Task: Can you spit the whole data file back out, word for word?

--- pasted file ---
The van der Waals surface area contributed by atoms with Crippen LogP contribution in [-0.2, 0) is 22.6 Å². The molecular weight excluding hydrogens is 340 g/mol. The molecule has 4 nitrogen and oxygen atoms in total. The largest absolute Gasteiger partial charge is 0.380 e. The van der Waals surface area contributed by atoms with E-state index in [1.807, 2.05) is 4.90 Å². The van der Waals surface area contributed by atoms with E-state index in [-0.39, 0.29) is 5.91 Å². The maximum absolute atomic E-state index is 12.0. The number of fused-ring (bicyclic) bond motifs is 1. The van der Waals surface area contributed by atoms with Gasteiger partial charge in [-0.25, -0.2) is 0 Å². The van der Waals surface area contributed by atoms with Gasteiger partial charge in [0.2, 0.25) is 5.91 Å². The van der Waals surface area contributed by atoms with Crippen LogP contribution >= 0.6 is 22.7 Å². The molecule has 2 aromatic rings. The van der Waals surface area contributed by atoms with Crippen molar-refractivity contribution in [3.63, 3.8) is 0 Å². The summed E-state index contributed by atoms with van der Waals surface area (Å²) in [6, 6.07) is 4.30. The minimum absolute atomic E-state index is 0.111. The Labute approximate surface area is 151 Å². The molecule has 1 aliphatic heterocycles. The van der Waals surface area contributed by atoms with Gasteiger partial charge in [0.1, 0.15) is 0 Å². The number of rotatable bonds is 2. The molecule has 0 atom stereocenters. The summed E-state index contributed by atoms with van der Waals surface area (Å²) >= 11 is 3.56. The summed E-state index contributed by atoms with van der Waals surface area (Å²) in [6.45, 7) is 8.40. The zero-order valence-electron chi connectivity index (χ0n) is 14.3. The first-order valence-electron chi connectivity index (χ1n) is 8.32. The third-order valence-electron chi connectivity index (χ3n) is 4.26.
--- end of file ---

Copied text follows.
The van der Waals surface area contributed by atoms with Crippen LogP contribution in [-0.2, 0) is 22.6 Å². The molecular weight excluding hydrogens is 340 g/mol. The molecule has 4 nitrogen and oxygen atoms in total. The largest absolute Gasteiger partial charge is 0.380 e. The van der Waals surface area contributed by atoms with E-state index in [1.807, 2.05) is 4.90 Å². The van der Waals surface area contributed by atoms with E-state index in [-0.39, 0.29) is 5.91 Å². The maximum absolute atomic E-state index is 12.0. The number of fused-ring (bicyclic) bond motifs is 1. The van der Waals surface area contributed by atoms with Gasteiger partial charge in [-0.25, -0.2) is 0 Å². The van der Waals surface area contributed by atoms with Gasteiger partial charge in [0.2, 0.25) is 5.91 Å². The van der Waals surface area contributed by atoms with Crippen LogP contribution >= 0.6 is 22.7 Å². The molecule has 2 aromatic rings. The van der Waals surface area contributed by atoms with Crippen molar-refractivity contribution in [3.63, 3.8) is 0 Å². The summed E-state index contributed by atoms with van der Waals surface area (Å²) in [6, 6.07) is 4.30. The minimum absolute atomic E-state index is 0.111. The Labute approximate surface area is 151 Å². The molecule has 1 aliphatic heterocycles. The van der Waals surface area contributed by atoms with Gasteiger partial charge in [0.1, 0.15) is 0 Å². The number of rotatable bonds is 2. The molecule has 0 atom stereocenters. The summed E-state index contributed by atoms with van der Waals surface area (Å²) >= 11 is 3.56. The summed E-state index contributed by atoms with van der Waals surface area (Å²) in [6.45, 7) is 8.40. The zero-order valence-electron chi connectivity index (χ0n) is 14.3. The first-order valence-electron chi connectivity index (χ1n) is 8.32. The third-order valence-electron chi connectivity index (χ3n) is 4.26.